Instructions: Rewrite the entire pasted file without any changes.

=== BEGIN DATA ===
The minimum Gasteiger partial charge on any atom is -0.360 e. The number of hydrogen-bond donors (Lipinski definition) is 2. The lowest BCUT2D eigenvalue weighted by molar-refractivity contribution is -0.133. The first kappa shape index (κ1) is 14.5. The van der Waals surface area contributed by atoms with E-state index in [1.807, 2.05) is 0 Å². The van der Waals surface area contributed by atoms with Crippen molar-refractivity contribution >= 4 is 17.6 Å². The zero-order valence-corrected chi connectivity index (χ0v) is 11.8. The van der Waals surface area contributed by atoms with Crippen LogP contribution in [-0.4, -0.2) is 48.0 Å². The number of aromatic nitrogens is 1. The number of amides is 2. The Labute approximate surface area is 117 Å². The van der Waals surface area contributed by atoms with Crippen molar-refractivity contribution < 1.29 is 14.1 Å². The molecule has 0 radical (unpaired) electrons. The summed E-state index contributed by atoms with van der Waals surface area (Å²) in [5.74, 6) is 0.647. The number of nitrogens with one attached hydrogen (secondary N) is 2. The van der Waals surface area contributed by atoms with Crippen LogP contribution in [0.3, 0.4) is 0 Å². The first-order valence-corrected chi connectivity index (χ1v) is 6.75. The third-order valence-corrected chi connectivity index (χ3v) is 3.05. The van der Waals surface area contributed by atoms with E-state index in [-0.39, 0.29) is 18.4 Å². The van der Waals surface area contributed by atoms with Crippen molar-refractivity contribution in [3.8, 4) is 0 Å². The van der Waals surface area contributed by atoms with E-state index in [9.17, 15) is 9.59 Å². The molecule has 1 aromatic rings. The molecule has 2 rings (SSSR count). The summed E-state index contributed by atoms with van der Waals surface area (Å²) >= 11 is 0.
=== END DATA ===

The minimum Gasteiger partial charge on any atom is -0.360 e. The number of hydrogen-bond donors (Lipinski definition) is 2. The lowest BCUT2D eigenvalue weighted by molar-refractivity contribution is -0.133. The first kappa shape index (κ1) is 14.5. The van der Waals surface area contributed by atoms with E-state index in [1.807, 2.05) is 0 Å². The van der Waals surface area contributed by atoms with Crippen molar-refractivity contribution >= 4 is 17.6 Å². The zero-order valence-corrected chi connectivity index (χ0v) is 11.8. The van der Waals surface area contributed by atoms with Crippen LogP contribution in [-0.4, -0.2) is 48.0 Å². The number of aromatic nitrogens is 1. The number of amides is 2. The Labute approximate surface area is 117 Å². The van der Waals surface area contributed by atoms with Crippen molar-refractivity contribution < 1.29 is 14.1 Å². The molecule has 0 radical (unpaired) electrons. The summed E-state index contributed by atoms with van der Waals surface area (Å²) in [5.74, 6) is 0.647. The number of nitrogens with one attached hydrogen (secondary N) is 2. The van der Waals surface area contributed by atoms with Crippen LogP contribution in [0.3, 0.4) is 0 Å². The first-order valence-corrected chi connectivity index (χ1v) is 6.75. The third-order valence-corrected chi connectivity index (χ3v) is 3.05. The van der Waals surface area contributed by atoms with E-state index in [-0.39, 0.29) is 18.4 Å². The van der Waals surface area contributed by atoms with Crippen molar-refractivity contribution in [3.8, 4) is 0 Å². The van der Waals surface area contributed by atoms with E-state index in [9.17, 15) is 9.59 Å². The molecule has 1 aromatic rings. The molecule has 2 rings (SSSR count). The summed E-state index contributed by atoms with van der Waals surface area (Å²) >= 11 is 0.